- If your fire and smoke detecting units are going to be running off electricity (hardwired) instead of batteries, CHECK that the model you are buying comes with an internal battery back – up system that will keep them working if your electricity supply is interrupted.
- Safe Disposal: Photo electric smoke detectors are safe to put into the trash, as long as you remove the battery first. Ionization detectors contain a small amount of radioactive material so you should never dismantle them yourself. For ionization based detectors, contact a hazardous waste disposal center or send the entire unit back to the manufacturer, they will dispose of it safely for you.
Home Fire Safety: Best Practices
The smoke and heat detectors are doing their jobs and their alarms are sounding. It’s time to exit the building safely. Here are some pointers worth committing to memory. Remember, in an emergency situation it’s important that this information is at the forefront of your mind, so refer back to this article and other resources regularly.
We also recommend implementing a ‘fire plan’ and a ‘family emergency communication plan’ for yourself, your family and other building occupants. In other words – make like a Boy Scout and BE PREPARED.
- GET OUT, STAY OUT, and immediately call 911 or your local emergency service number
- Yell ‘FIRE!!!’ as loud as you can several times then IMMEDIATELY exit the building. If you live in a building with elevators, take the stairs. LEAVE ALL PROPERTY behind, and save yourself.
- If closed doors or door handles are warm/hot to the touch, or smoke blocks your first escape route, use a second way out if there’s one available. Never open doors that are warm to the touch unless there is absolutely no alternative.
- If you have to escape through smoke, get as low as you can to the ground, and close all doors behind you.
- If your escape routes are blocked by smoke, heat or flames, stay in the room you’re in with the doors closed. Place a wet towel under the door and call emergency services. Open a window or vent if you can and use something brightly colored or a flashlight to wave outside and signal for help.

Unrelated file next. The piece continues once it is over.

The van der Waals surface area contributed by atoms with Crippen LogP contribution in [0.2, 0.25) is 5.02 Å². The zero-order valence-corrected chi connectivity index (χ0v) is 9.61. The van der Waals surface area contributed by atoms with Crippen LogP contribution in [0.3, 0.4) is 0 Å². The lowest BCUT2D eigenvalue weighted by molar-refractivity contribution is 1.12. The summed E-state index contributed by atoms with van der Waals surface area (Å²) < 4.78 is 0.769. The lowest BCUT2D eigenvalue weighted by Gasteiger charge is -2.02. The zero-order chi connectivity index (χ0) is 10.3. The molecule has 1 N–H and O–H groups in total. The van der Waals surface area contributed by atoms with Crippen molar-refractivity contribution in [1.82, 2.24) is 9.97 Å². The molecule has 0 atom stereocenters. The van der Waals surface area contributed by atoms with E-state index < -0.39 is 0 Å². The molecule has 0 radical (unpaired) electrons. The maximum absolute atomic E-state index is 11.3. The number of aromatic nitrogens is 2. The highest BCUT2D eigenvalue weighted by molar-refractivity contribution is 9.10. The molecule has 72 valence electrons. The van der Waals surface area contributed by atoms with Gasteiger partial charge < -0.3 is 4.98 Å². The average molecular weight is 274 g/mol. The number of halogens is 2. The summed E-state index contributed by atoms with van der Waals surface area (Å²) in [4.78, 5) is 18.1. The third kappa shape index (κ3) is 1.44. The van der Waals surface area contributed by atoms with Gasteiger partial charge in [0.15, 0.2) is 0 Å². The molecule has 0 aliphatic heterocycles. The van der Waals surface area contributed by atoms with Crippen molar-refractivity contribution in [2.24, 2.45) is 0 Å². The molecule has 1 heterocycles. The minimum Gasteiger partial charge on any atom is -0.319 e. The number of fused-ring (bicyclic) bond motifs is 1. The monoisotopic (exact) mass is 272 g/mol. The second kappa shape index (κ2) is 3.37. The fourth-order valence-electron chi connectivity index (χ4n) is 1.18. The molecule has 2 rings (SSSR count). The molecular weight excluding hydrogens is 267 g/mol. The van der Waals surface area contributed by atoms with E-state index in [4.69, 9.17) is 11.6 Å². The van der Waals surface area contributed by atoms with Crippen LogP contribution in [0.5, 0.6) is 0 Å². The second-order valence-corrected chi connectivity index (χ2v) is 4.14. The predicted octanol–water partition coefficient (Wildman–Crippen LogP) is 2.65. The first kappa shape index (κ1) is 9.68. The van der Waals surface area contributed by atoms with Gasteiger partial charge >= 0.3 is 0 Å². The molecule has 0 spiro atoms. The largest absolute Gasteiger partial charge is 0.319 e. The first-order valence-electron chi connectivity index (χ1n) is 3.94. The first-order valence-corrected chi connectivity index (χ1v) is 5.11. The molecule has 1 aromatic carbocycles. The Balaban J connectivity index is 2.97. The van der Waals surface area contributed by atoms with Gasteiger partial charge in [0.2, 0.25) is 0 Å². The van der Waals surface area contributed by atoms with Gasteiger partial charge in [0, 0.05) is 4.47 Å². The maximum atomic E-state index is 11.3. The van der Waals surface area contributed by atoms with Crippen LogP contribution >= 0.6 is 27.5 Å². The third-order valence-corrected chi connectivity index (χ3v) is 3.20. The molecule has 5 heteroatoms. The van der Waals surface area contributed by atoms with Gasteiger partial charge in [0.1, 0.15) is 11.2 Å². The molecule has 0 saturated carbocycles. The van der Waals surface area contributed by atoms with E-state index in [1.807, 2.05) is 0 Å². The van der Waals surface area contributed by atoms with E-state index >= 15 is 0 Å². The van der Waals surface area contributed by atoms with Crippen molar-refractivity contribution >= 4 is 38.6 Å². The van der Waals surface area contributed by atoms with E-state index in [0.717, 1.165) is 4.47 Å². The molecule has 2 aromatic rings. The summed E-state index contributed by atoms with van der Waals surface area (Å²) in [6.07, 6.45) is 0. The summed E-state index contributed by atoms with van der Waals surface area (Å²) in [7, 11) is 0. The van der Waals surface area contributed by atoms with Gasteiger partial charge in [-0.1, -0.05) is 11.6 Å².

- If the fire is simply too intense and you are not on the ground floor, you may have to jump to safety as a last resort. In this instance, throw out any blankets, pillows and soft items and try to position these where you expect to land. Next, hang out of the window and try to lower yourself as close to the ground as you can before you let go and fall to the ground. A fire – escape rope or steel ladder is such a vital safety tool to have for people who live in apartment blocks or other raised accommodation and they can be found at major retailers such as Walmart and Lowe’s.
- Once you are safely outside, go to your building/family’s designated emergency meeting area and send one person to call emergency services if this hasn’t been done already. If you cannot get to the emergency meeting area, follow your family emergency communication plan.
If your clothes catch on fire:
STOP – what you’re doing
DROP – to the ground and cover your face if you can
ROLL – over and over and back and forth until the flames are extinguished.
DO NOT RUN – this will make the fire burn faster.
Once the flames are completely out, apply cold water to the burnt skin for 3 – 5 minutes and have somebody call for medical attention.
FIRE SAFETY – WHO TO CONTACT
Below are a couple of links that you can access to get advice on fire safety, applicable legislation, as well as industry advice from the ‘hottest’ experts in the field – fire experts and fire fighters.
https://www.usfa.fema.gov – U.S Fire Administration
https://www.nfsc.org – National Fire Safety Council
https://www.nfpa.org – National Fire Prevention Association
https://www.ife.org – Institute of Fire Engineers (global)
https://www.iirsm.org – International Institute of Risk & Safety Management
https://www.ulfirefightersafety.org – Fire Fighter Safety Research Institute
https://www.redcross.org – The American Red Cross Organization
This article has aimed to be informative, and it is our sincere hope that you and your family will never have to face the destructive power of fire.
Fire is an unfortunate daily reality though, with a house fire occurring roughly every 90 seconds in the U.S. It’s as well to be prepared, so that both lives and property can be saved.
I hope this quick guide has helped you understand the difference between smoke and heat detectors.
If it has, please consider supporting us by checking out the related articles below.
Thank you for reading. Stay safe, and have a great day!